Down a seedy city street in her neighborhood, young Enola Penny is obsessed with what appears to be a long abandoned theatre. One night, she sees that the front door is slightly ajar and ... See full summary »
Behind the scenes chronicle of how clash of vision, bad creative decisions, lack of interest and really bad weather plagued the disastrous production of the infamous 1996 remake of The Island of Dr. Moreau.
Deep within the underbelly of Paris, there is a club which is the home of a secret, wicked society. At first it resembles an ordinary fetish or Goth nightclub, but within the cavernous ... See full summary »
A disillusioned modern man is haunted by memories of a previous life as a primitive caveman who lived in a hostile past world. The caveman walks across a harsh landscape, hunts animals for ... See full summary »
A shape shifter (Burke) comes from the desert in search of victims, a spirit the locals call "The Dust Devil". He prays on the lonely and the unloved, those who have already lost everything but life itself. Wendy (Field) has broken up with her husband and wanders aimlessly in her car. She picks up a stranger and begins having misgivings about picking him up when strange things begin to occur. Meanwhile a local police officer (Mokae) tracks the killer. Aided by a shaman's admonishments about witchcraft he sets off to try and stop the beast before it can complete its grisly task. Written by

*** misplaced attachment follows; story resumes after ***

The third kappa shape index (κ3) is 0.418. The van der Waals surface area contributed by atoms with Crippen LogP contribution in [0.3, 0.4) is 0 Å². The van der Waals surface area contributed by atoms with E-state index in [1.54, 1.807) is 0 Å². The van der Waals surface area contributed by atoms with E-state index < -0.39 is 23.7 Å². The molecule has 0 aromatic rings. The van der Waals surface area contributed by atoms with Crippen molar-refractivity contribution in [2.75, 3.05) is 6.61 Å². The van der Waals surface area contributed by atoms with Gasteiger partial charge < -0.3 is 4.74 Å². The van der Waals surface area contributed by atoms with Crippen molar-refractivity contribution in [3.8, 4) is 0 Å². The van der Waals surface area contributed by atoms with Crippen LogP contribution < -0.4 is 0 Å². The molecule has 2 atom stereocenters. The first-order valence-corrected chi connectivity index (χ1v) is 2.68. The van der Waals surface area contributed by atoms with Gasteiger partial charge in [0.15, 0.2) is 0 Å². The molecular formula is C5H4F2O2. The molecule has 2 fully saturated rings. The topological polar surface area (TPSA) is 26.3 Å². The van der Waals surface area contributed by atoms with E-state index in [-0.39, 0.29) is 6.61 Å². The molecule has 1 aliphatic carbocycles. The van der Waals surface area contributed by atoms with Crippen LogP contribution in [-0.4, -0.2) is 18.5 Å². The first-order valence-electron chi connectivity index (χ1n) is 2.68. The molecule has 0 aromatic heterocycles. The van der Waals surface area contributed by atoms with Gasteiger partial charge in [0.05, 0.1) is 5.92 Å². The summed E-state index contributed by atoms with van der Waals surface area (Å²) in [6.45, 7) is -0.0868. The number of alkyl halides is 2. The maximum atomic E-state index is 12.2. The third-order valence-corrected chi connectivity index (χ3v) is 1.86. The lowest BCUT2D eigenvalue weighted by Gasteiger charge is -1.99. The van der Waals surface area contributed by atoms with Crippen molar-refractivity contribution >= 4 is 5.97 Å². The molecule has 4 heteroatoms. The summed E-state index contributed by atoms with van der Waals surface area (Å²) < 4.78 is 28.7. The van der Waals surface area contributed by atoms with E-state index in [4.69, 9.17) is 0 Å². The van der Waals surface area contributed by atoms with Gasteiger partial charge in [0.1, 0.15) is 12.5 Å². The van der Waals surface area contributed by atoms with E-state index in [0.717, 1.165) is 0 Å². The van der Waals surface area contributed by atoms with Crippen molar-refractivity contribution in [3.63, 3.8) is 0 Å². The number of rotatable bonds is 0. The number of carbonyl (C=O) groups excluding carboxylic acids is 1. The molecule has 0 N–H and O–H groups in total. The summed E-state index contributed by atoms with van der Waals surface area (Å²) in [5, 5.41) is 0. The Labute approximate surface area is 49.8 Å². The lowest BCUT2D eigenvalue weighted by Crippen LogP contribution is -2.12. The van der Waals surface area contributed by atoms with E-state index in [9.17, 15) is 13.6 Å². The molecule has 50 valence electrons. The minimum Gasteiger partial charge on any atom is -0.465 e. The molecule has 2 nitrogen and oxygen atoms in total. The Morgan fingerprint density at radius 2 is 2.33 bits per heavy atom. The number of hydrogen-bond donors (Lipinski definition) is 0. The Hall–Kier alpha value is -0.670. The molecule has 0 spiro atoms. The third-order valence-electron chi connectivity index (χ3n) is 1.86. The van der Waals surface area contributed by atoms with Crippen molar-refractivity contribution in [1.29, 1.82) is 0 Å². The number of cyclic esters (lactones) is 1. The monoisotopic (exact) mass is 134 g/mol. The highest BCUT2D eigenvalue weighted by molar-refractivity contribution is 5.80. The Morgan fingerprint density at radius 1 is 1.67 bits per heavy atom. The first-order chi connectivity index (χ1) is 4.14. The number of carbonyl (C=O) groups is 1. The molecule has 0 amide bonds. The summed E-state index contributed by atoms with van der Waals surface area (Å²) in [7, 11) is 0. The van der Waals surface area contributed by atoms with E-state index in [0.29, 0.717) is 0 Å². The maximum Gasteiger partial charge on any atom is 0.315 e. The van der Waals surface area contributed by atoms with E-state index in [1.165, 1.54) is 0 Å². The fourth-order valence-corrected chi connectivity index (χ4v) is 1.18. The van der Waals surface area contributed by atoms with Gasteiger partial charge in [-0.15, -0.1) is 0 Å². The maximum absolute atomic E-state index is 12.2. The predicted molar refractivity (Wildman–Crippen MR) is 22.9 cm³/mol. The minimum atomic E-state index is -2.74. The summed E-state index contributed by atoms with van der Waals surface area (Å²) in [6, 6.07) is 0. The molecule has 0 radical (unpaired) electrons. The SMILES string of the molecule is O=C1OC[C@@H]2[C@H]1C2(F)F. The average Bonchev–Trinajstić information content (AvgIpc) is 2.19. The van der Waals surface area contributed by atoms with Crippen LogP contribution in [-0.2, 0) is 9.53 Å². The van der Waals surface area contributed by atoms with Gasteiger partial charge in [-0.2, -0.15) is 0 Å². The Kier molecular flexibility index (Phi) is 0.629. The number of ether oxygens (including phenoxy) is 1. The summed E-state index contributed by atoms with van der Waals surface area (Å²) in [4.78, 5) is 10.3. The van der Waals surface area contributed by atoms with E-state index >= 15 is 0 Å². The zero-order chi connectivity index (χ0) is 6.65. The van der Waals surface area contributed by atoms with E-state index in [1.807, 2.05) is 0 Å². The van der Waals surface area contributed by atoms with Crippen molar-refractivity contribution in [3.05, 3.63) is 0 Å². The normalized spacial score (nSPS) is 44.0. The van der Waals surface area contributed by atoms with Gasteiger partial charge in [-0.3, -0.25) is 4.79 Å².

Ed Sutton <firstname.lastname@example.org>
Originally Stanley had Kerry Fox in mind for the character of Wendy. The film's financiers weren't satisfied with her and the same went for Stanley's second suggestion, Stacey Travis, who starred in Stanley's previous feature, Hardware (1990). The decision to cast Chelsea Field was a last-minute compromise. See more »
When Wendy slams on the brakes of her VW Beetle, she doesn't touch the clutch, but the car stops without stalling. See more »
The Dust Devil must keep moving to survive, blown by the desert wind, on and on, throughout eternity, without rest or pity.
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The producers would especially like to thank the government and people of Namibia for their help in the making of this film. See more »
If there ever was a film which deserved to be called HAUNTING - it's this one. Excellent music, wonderful dream-like atmosphere, masochistically-grim mood verging on nihilism, mystical overtones, a sympathetic supernatural yet human 'villain'... it's just wonderful. Disturbing gore, genuinely creepy scenes, the setting unlike anything you've ever seen before- this is one of the unsung, unknown masterpieces of the '90-ies (thinking/feeling man's)horror film at its best.
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